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For here, whate'er his life's degree,
That parts him from his people's past. 'Tis well to live and lord o'er those
By whom his sires were most renown'd,
From this funereal forest's edge
I thought of what one might have hop'd
By the true faith in Christ and Heaven.
The finest webs of earthly fate
Are soonest and most harshly torn;
That evening splendour from the morn;
1 Or Moslem (Mahometan): signifies "resigned to God." The glories of the Khalifate.
Such were my thoughts and such the scene,
As if his spirit had commun'd
With mine, while I had there reclin❜d.
"Stranger! whose soul has strength to soar
The face of things with truth severe,
"Think of that age's awful birth,
When Europe echo'd, terror-riven, That a new foot was on the earth,
And a new name come down from heaven: When over Calpe's straits and steeps
The Moor had bridg'd his royal road, And Othman's sons from Asia's deeps The conquests of the Cross o'erflow'd.
"Think, if the arm of Charles Martel
"Think with what passionate delight
The Muslim from Vienna's walls:
"Think not that time can ever give
"And if to his old Asian seat,
2 With the melancholy caprice of a broken spirit, he requested that no one afterwards might be permitted to pass through the gate of the Alhambra by which he departed when about to surrender his capital. His prayer was complied with, it is said, through the sympathy of Isabella, and the gate walled up. The spot is still shown where Boabdil surrendered the keys of Granada to the Castilian sovereign, and a rock is still denominated "The last Sigh of the Moor" where Boabdil took his farewell gaze of Granada, and where his affliction was embittered by the reproachful speech of his mother. "You do well," said she, "to weep as a woman over what you could not defend as a man ;"-words that savour more of the pride of the princess than the tenderness of the parent. See Washington Irving's Alhambra.
Be but Byzantium's native sign
"Before the small Athenian band
"Know ye the Romans of the North?
To grasp the world in breadth and length? They cry, that ye and we are old,
And worn with luxuries and cares,
And they alone are fresh and bold,
Time's latest and most honour'd heirs!
"Alas for you! alas for us!
Alas for men that think and feel,
Shall stamp Sclavonia's frozen heel!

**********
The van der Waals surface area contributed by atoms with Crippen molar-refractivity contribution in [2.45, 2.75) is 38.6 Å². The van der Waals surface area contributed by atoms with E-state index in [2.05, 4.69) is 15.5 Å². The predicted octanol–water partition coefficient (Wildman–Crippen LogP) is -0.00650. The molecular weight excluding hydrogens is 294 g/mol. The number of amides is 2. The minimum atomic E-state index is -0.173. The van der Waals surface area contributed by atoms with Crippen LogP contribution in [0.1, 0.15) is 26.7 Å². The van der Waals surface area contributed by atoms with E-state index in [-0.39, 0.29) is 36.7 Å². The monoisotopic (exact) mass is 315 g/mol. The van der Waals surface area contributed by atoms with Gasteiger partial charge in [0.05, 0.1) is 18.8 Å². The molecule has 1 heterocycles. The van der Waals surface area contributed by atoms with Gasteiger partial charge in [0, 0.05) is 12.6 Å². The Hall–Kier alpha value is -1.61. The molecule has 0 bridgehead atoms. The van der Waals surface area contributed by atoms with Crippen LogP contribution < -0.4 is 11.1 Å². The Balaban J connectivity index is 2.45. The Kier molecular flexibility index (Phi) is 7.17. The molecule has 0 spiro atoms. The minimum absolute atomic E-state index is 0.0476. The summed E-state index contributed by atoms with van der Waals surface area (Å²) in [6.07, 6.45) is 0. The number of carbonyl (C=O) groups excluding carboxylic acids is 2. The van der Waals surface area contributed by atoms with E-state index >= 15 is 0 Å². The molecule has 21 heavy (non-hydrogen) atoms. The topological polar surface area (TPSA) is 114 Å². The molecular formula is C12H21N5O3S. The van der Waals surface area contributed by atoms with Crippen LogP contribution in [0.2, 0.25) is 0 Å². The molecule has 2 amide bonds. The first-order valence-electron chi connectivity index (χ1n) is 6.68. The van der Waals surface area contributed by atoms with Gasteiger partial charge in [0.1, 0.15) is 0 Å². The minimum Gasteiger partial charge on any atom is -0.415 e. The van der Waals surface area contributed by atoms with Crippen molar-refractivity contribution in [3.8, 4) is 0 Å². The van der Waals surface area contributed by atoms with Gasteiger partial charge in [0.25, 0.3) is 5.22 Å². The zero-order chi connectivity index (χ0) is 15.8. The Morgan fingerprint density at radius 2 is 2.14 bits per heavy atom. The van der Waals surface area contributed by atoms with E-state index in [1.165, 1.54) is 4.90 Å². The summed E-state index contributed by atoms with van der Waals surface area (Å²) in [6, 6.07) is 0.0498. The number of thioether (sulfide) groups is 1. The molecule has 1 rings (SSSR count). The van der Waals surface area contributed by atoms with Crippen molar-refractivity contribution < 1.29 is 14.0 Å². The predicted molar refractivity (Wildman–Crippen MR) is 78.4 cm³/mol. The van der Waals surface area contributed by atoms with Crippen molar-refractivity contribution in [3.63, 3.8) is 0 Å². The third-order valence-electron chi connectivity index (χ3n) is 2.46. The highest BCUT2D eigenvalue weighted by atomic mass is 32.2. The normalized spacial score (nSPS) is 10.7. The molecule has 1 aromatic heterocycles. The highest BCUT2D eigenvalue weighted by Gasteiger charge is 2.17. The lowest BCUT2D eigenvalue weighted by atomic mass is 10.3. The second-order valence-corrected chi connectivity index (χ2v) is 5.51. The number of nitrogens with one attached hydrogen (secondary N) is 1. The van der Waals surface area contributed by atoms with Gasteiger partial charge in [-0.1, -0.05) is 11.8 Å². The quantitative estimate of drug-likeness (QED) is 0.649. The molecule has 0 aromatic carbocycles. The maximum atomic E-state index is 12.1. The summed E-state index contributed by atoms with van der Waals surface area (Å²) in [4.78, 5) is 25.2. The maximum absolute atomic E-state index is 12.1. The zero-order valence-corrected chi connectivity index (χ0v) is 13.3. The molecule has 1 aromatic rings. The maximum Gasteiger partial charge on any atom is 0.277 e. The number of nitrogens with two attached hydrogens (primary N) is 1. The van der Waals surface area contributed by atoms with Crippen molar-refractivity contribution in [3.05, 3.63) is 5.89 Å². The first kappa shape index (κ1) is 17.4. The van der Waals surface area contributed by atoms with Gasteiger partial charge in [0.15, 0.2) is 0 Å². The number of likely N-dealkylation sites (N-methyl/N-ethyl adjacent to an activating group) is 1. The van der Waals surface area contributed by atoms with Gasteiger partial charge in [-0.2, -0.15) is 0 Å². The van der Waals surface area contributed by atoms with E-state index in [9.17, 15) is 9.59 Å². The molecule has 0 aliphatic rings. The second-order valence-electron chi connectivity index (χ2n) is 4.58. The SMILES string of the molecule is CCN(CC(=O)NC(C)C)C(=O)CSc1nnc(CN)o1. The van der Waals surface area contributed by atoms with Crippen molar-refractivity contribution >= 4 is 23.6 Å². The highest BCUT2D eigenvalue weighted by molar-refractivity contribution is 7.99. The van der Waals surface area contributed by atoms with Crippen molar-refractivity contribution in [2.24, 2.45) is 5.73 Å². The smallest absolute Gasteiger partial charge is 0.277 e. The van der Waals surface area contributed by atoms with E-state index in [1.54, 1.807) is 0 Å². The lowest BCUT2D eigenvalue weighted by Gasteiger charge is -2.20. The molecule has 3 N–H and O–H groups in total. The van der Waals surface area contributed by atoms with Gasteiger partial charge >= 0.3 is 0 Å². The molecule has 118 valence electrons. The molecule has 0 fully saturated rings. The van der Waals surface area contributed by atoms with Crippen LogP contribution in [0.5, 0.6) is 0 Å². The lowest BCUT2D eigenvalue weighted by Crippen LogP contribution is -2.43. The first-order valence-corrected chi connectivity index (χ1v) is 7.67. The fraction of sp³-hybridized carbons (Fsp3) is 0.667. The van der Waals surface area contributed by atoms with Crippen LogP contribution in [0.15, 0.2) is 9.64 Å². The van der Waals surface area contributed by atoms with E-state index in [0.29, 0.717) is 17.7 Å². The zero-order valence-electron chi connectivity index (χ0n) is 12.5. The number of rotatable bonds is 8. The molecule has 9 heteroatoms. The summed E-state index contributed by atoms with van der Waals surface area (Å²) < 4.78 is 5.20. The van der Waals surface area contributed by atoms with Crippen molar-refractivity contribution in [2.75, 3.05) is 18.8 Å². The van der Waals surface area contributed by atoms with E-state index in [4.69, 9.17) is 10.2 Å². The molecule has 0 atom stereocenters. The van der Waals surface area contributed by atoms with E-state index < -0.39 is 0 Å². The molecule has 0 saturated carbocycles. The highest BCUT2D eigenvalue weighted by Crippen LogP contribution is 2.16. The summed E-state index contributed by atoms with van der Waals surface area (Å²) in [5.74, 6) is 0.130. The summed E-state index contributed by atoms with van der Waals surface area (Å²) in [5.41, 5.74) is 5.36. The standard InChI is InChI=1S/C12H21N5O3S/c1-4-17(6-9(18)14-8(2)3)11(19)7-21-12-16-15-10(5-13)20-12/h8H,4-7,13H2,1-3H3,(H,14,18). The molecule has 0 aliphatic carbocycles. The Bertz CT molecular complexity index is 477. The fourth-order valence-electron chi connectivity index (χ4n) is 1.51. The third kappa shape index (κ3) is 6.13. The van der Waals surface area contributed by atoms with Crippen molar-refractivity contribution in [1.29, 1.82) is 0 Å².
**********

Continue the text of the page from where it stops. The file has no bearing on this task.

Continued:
Oh! place us boldly in the van,
1 The Turks adopted the sign of the crescent from Byzantium after their conquest of that city. The cross above the crescent is found at Constantinople on many ruins of the Grecian city, among others, in the Genoese castle on the Bosphorus. The Virgin standing on the crescent is another common sign.
TO THE CORAL INSECT. 1
TOIL on! toil on! ye ephemeral train,
A fabric so vast in a realm so drear.
The Friendly, Navigators', and Society Islands are encircled by coral reefs. It was supposed that these islands owed their origin entirely to marine animals, who raised these coral rocks perpendicularly like a wall from great depths, and died when they found themselves above the level of the sea. sand, mussels, and other substances brought by the waves next added to the formation: the coral rock became covered with different lichens, which, as they died and decayed, gave rise to a new race, higher in the scale of vegetation: grass, herbaceous plants and shrubs followed in succession, until vegetable mould was formed, and the island fitted for the reception of the cocoanut palm, which was carried thither by the waves. Such was the theory of Forster and Flinders, but subsequent naturalists find that the reefs do not consist of coral above a few fathoms deep, and that the polypiaria by which they are formed, are not found where the water is more than 30 feet deep. They therefore suppose that these animals executed their work only in those parts of the sea where the bottom had been raised by volcanic or some natural cause nearly to the surface of the water: but so extensive are the works of these animals in the Pacific, that independently of the above islands, there is one part of the Pacific called the Coral Sea. It extends along the eastern coast of Australia to Sandy Point, assigning Papua and Luisiade as its northern boundary; and on the south, from Sandy Point to the Island of Pines near the southern coast of New Caledonia; on the east, it terminates at some distance from the New Hebrides. It extends more than 1000 miles in length and about 600 in width; the whole space is covered with innumerable coral reefs and banks, which have only a few feet of water over them, and are very dangerous to the navigator.